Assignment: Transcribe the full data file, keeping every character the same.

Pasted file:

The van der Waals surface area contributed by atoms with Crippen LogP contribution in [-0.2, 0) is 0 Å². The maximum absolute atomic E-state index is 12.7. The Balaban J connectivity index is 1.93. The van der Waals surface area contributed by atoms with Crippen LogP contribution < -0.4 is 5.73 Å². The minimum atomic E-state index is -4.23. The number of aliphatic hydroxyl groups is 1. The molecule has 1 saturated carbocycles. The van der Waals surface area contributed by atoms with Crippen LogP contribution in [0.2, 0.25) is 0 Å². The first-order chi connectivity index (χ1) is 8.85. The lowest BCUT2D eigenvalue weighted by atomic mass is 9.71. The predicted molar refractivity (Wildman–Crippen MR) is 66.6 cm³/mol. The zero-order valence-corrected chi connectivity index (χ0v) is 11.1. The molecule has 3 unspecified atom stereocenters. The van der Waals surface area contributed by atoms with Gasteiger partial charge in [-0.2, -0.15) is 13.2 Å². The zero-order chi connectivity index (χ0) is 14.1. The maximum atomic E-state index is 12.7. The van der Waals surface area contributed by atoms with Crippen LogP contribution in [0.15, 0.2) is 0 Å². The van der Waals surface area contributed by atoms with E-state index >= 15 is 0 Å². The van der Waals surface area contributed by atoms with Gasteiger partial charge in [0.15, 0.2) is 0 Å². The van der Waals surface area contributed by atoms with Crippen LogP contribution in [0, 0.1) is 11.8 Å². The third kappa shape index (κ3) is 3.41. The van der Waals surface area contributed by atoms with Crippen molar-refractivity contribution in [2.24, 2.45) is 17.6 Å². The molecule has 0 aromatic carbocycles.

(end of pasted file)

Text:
The van der Waals surface area contributed by atoms with Crippen LogP contribution in [-0.2, 0) is 0 Å². The maximum absolute atomic E-state index is 12.7. The Balaban J connectivity index is 1.93. The van der Waals surface area contributed by atoms with Crippen LogP contribution < -0.4 is 5.73 Å². The minimum atomic E-state index is -4.23. The number of aliphatic hydroxyl groups is 1. The molecule has 1 saturated carbocycles. The van der Waals surface area contributed by atoms with Crippen LogP contribution in [0.2, 0.25) is 0 Å². The first-order chi connectivity index (χ1) is 8.85. The lowest BCUT2D eigenvalue weighted by atomic mass is 9.71. The predicted molar refractivity (Wildman–Crippen MR) is 66.6 cm³/mol. The zero-order valence-corrected chi connectivity index (χ0v) is 11.1. The molecule has 3 unspecified atom stereocenters. The van der Waals surface area contributed by atoms with Gasteiger partial charge in [-0.2, -0.15) is 13.2 Å². The zero-order chi connectivity index (χ0) is 14.1. The maximum atomic E-state index is 12.7. The van der Waals surface area contributed by atoms with Crippen LogP contribution in [0.15, 0.2) is 0 Å². The van der Waals surface area contributed by atoms with E-state index >= 15 is 0 Å². The van der Waals surface area contributed by atoms with Gasteiger partial charge in [0.15, 0.2) is 0 Å². The van der Waals surface area contributed by atoms with Crippen LogP contribution in [0, 0.1) is 11.8 Å². The third kappa shape index (κ3) is 3.41. The van der Waals surface area contributed by atoms with Crippen molar-refractivity contribution in [2.24, 2.45) is 17.6 Å². The molecule has 0 aromatic carbocycles.